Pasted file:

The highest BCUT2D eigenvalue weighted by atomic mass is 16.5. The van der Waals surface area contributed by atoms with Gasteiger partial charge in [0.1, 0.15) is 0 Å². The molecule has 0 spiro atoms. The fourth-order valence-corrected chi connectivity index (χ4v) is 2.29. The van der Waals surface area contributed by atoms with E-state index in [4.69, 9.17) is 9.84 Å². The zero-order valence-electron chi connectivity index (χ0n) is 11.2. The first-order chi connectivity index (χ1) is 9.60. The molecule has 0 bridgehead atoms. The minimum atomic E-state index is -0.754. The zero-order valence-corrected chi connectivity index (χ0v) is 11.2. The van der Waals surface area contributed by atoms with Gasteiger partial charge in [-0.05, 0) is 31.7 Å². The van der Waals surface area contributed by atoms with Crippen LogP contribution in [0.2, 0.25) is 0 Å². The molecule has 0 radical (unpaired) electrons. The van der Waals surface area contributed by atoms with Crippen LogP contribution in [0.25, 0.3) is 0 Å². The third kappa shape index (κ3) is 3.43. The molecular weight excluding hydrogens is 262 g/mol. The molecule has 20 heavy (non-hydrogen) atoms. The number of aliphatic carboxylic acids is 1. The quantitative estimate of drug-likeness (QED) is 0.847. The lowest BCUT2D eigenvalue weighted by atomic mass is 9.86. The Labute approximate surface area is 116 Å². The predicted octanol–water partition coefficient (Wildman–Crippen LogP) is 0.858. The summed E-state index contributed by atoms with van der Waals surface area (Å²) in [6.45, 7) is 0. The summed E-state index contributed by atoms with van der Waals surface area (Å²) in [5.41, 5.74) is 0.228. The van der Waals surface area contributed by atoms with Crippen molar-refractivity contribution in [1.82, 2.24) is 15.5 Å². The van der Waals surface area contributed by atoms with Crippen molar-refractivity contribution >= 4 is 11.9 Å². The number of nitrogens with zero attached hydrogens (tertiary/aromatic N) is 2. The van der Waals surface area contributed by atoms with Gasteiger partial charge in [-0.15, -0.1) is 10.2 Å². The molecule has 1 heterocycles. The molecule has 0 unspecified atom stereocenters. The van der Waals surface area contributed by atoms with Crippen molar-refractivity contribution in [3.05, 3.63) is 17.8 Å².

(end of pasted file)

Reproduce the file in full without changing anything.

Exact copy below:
The highest BCUT2D eigenvalue weighted by atomic mass is 16.5. The van der Waals surface area contributed by atoms with Gasteiger partial charge in [0.1, 0.15) is 0 Å². The molecule has 0 spiro atoms. The fourth-order valence-corrected chi connectivity index (χ4v) is 2.29. The van der Waals surface area contributed by atoms with E-state index in [4.69, 9.17) is 9.84 Å². The zero-order valence-electron chi connectivity index (χ0n) is 11.2. The first-order chi connectivity index (χ1) is 9.60. The molecule has 0 bridgehead atoms. The minimum atomic E-state index is -0.754. The zero-order valence-corrected chi connectivity index (χ0v) is 11.2. The van der Waals surface area contributed by atoms with Gasteiger partial charge in [-0.05, 0) is 31.7 Å². The van der Waals surface area contributed by atoms with Crippen LogP contribution in [0.2, 0.25) is 0 Å². The molecule has 0 radical (unpaired) electrons. The van der Waals surface area contributed by atoms with Crippen LogP contribution in [0.25, 0.3) is 0 Å². The third kappa shape index (κ3) is 3.43. The molecular weight excluding hydrogens is 262 g/mol. The molecule has 20 heavy (non-hydrogen) atoms. The number of aliphatic carboxylic acids is 1. The quantitative estimate of drug-likeness (QED) is 0.847. The lowest BCUT2D eigenvalue weighted by atomic mass is 9.86. The Labute approximate surface area is 116 Å². The predicted octanol–water partition coefficient (Wildman–Crippen LogP) is 0.858. The summed E-state index contributed by atoms with van der Waals surface area (Å²) in [6.45, 7) is 0. The summed E-state index contributed by atoms with van der Waals surface area (Å²) in [5.41, 5.74) is 0.228. The van der Waals surface area contributed by atoms with Crippen molar-refractivity contribution in [1.82, 2.24) is 15.5 Å². The van der Waals surface area contributed by atoms with Crippen molar-refractivity contribution >= 4 is 11.9 Å². The number of nitrogens with zero attached hydrogens (tertiary/aromatic N) is 2. The van der Waals surface area contributed by atoms with Gasteiger partial charge in [-0.15, -0.1) is 10.2 Å². The molecule has 1 heterocycles. The molecule has 0 unspecified atom stereocenters. The van der Waals surface area contributed by atoms with Crippen molar-refractivity contribution in [3.05, 3.63) is 17.8 Å².